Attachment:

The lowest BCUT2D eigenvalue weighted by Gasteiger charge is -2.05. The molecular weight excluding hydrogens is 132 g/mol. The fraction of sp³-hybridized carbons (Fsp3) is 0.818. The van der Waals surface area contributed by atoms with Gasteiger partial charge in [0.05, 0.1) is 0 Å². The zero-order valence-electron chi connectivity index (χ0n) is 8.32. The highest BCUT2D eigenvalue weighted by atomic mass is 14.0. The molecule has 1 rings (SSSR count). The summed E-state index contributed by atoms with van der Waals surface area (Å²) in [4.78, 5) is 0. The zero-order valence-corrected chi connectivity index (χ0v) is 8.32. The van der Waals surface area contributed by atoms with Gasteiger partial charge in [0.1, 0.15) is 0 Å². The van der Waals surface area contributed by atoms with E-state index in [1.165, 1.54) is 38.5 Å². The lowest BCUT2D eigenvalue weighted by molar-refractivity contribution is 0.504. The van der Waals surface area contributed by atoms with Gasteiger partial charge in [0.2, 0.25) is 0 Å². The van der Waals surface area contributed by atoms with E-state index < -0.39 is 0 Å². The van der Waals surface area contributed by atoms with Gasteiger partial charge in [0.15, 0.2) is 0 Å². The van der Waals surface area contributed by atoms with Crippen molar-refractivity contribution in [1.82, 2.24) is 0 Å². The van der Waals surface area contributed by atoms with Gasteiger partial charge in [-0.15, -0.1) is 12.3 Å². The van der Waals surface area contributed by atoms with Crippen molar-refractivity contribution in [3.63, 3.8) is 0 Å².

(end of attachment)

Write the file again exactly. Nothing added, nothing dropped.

The lowest BCUT2D eigenvalue weighted by Gasteiger charge is -2.05. The molecular weight excluding hydrogens is 132 g/mol. The fraction of sp³-hybridized carbons (Fsp3) is 0.818. The van der Waals surface area contributed by atoms with Gasteiger partial charge in [0.05, 0.1) is 0 Å². The zero-order valence-electron chi connectivity index (χ0n) is 8.32. The highest BCUT2D eigenvalue weighted by atomic mass is 14.0. The molecule has 1 rings (SSSR count). The summed E-state index contributed by atoms with van der Waals surface area (Å²) in [4.78, 5) is 0. The zero-order valence-corrected chi connectivity index (χ0v) is 8.32. The van der Waals surface area contributed by atoms with Gasteiger partial charge in [0.1, 0.15) is 0 Å². The van der Waals surface area contributed by atoms with E-state index in [1.165, 1.54) is 38.5 Å². The lowest BCUT2D eigenvalue weighted by molar-refractivity contribution is 0.504. The van der Waals surface area contributed by atoms with Gasteiger partial charge in [0.2, 0.25) is 0 Å². The van der Waals surface area contributed by atoms with E-state index < -0.39 is 0 Å². The van der Waals surface area contributed by atoms with Gasteiger partial charge in [0.15, 0.2) is 0 Å². The van der Waals surface area contributed by atoms with Crippen molar-refractivity contribution in [1.82, 2.24) is 0 Å². The van der Waals surface area contributed by atoms with Gasteiger partial charge in [-0.15, -0.1) is 12.3 Å². The van der Waals surface area contributed by atoms with Crippen molar-refractivity contribution in [3.63, 3.8) is 0 Å².